As millions of Americans celebrate Thanksgiving on Thursday, many Native Americans and their supporters will commemorate the National Day of Mourning.
Held in Plymouth since 1970, the annual event is both solemn and political. It remembers the murder and oppression of Native Americans — and the theft of their land — by European settlers. It also serves as a protest of modern-day racism.
Kisha James, granddaughter of the founder and a senior at Wellesley College, said attendance has grown to more than 1,000 people a year.
“It's really one of the only times people get to hear Indigenous people speaking for themselves,” she said. “And it's also, for many people, the only time they're forced to confront the Thanksgiving mythology and what it means.”
The event starts at noon on a hill overlooking Plymouth Harbor. James, a member of the Aquinnah Wampanoag tribe, plans to give the first speech.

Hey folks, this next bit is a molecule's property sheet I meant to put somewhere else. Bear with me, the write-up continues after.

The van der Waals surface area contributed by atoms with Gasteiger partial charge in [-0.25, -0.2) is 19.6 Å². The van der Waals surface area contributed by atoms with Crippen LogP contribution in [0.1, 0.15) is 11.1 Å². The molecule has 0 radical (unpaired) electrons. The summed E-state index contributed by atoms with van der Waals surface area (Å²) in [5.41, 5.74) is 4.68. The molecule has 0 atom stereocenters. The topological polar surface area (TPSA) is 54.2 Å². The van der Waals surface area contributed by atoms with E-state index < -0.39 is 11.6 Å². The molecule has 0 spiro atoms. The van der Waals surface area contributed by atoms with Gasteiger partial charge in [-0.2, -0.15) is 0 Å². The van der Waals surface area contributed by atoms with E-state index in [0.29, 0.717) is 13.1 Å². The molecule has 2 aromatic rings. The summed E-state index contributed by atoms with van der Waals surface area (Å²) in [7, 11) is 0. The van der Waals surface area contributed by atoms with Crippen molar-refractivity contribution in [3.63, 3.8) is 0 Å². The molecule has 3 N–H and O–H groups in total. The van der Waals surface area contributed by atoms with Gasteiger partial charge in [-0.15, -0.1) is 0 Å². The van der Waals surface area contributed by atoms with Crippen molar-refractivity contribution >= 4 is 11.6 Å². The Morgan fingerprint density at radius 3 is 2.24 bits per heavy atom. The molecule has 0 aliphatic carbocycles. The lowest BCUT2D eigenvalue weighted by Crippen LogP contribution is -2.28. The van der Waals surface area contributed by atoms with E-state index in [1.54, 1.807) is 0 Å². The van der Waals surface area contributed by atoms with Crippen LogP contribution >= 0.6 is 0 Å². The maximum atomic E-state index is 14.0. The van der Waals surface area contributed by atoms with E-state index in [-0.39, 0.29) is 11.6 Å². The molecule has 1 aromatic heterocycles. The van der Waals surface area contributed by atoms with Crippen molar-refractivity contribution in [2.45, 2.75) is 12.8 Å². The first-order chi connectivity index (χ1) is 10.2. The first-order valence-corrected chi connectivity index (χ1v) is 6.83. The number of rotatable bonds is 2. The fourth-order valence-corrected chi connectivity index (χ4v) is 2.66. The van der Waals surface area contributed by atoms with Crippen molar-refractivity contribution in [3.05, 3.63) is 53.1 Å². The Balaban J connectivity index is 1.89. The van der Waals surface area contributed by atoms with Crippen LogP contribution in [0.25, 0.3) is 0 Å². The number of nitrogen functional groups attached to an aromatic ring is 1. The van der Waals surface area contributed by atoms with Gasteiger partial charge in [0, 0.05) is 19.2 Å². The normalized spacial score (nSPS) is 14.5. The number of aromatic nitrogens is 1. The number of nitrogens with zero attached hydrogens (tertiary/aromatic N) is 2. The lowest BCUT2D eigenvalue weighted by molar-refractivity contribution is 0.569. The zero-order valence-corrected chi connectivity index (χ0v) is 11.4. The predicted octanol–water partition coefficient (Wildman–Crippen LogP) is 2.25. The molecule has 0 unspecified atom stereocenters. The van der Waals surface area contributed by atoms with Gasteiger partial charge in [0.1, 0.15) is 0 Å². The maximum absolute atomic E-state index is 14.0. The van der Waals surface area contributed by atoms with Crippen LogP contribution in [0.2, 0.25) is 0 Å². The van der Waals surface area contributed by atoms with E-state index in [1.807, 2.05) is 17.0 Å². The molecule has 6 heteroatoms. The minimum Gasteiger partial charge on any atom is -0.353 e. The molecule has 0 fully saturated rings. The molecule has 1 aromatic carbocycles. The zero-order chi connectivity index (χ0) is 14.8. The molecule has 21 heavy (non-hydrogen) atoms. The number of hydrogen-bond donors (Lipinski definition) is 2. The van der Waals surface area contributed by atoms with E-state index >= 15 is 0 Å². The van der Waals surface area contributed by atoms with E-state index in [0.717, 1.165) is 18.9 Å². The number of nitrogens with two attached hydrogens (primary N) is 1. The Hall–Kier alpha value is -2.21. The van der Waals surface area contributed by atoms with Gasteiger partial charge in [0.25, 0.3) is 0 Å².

Her grandfather, Wamsutta Frank James, founded the National Day of Mourning after he was invited to speak at a state banquet commemorating the 350th anniversary of the Pilgrims’ arrival.
When the planners rejected his speech, he gave it outdoors in Plymouth instead.
“Ever since then, Native Americans and our supporters have gathered at noon on Thanksgiving Day — so-called U.S. Thanksgiving Day — to speak the truth about the Pilgrim mythology, and also as a show of indigenous solidarity,” she said.
James said she hopes that someday, Thanksgiving will be entirely divorced from the myth of its origins.
“Unfortunately, the Pilgrim mythology has been so intertwined with the holiday, dating back to the 18th century, that it's very hard to see a future where it will be completely divorced,” she said.
This year, masks are mandatory for the National Day of Mourning because of COVID-19. Participants plan to march, but the traditional potluck has been canceled, and some speeches will be pre-recorded.
United American Indians of New England organizes the event and will stream it live online.